Leading experts in education are on hand at the New Brunswick Education Summit in Fredericton from Oct. 16-18 to assist 200 stakeholders, educators and government officials in developing a new game plan for the future of education in the province.
Tracey Burns, senior analyst with the Organization for Economic Cooperation and Development (OECD), described a number of emerging trends which are shaping education around the globe. She encouraged educators to "look up" and be mindful of the world around them while teaching or carrying out their day-to-day work.
Burns said globalization has shifted economic power east to China and India and competition and the pressure to succeed is far greater in today's fast-paced, ever-changing world.
"The world is becoming increasingly connected with global trade and digitalization," Burns said. "Graduates must be equipped to take part in research and high-tech industries."
Burns also discussed increased diversity in society, balancing the rights of everyone in the classroom, promoting democracy through civics education, and how a widening gap between rich and poor impacts access to education or success at school. Other current trends shaping education, she said, are cybersecurity, environmental security, inaccurate online data or fake news, rising debt, and the birth of new modern cultures via social media. At the same time, new health issues are evident including drug resistant super bugs, increasing rates of dementia, increased social isolation and the emotional well being of youth in the digital age. More and more, educators and students are dealing with the complexities of living and learning in today's society.
Kathleen Gallagher, director of research and evaluation for the Buffet Early Childhood Institute at the University of Nebraska, spoke about the importance of maximizing early education opportunities in order for children to achieve their best.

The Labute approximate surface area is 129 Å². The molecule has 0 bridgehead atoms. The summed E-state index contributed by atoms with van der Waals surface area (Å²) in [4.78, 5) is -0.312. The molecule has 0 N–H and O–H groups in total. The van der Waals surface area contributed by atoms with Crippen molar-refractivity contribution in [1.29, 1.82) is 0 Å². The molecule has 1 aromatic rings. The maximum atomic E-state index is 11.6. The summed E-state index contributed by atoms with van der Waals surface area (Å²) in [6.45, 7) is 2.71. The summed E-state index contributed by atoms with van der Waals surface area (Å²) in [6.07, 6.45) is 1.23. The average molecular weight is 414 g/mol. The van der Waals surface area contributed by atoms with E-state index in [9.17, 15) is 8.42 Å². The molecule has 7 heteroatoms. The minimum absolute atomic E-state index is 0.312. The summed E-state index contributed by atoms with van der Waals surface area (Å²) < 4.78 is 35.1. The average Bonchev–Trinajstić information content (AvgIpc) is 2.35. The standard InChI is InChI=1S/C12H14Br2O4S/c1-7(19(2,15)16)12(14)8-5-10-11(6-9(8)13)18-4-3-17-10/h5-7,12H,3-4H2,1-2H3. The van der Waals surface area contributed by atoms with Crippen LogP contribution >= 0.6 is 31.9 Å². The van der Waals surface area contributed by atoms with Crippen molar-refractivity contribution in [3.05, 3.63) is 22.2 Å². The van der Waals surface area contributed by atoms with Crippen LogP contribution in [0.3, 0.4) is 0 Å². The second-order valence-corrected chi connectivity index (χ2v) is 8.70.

"The prosperity of the future rests on the care and education of young children," Gallagher said. "The thing that drives well-being in adulthood is high quality, early education."
Gallagher stressed the importance of a healthy, early start in learning so that rapidly developing young minds can reach their full potential as they grow. Children need safe, quality learning environments where they can receive warm, responsive, frequent, one-on-one interaction as well as opportunities to experience play, she said. Positive and negative childhood experiences are carried through life and if there is stress, it can affect the ability to learn.
"Investment is important in creating the foundation for children to have the toolkit to learn," Gallagher explained. "There is nothing wrong with building a system that supports children and their working parents. The community benefit is economic vitality."
Gallagher said overcoming the achievement gap can be accomplished by addressing the opportunity gap for students.
"To change the results, we must change the system and the roles of people within it," she noted. "We have to be ready for bold change."
In Nebraska, home visiting for the highest need families, quality child care programs, support for early childhood educators, and engaging communities in school as a hub for learning have helped to improve the delivery of education and transform the lives of children.
Education and Early Childhood Development Minister Dominic Cardy said the province wants to build a world class education system so New Brunswick students are ready to compete, have the ability to adapt and take their place in the future workforce. That includes improving literacy, language and numeracy skills, critical thinking skills, and understanding technology and its impact on everyday lives.
"If we can support teachers and engage students to have a passion for learning, nothing can hold this province back," Cardy said.
Premier Blaine Higgs said the summit offered a "momentous opportunity" to fix the education system and hear first-hand from educators about how improvements can be made.
"Your voices will help us begin the next chapter," Higgs explained. "This is a turning point when government starts to listen and that turning point is now."
Other sessions at the summit focused on leaderhip, experiential learning, future ready learners, and leveraging community and educational capacity.
The summit follows the release of a green paper that offers the public and stakeholders a reange of ideas and policies to consider on how to make the province's education system from birth to high school, the best in the world. It also includes specific actions government will undertake together with New Brunswickers in order to transform the education system. The goal is to have teachers, parents, students, the business community, professionals in early childhood and other New Brunswickers come together for a conversation about education that results in tangible, positive change. Some changes will be implemented quickly and some will take several years.
More meetings will be held in the province over the next few months to offer more people the opportunity to take part in the discussions.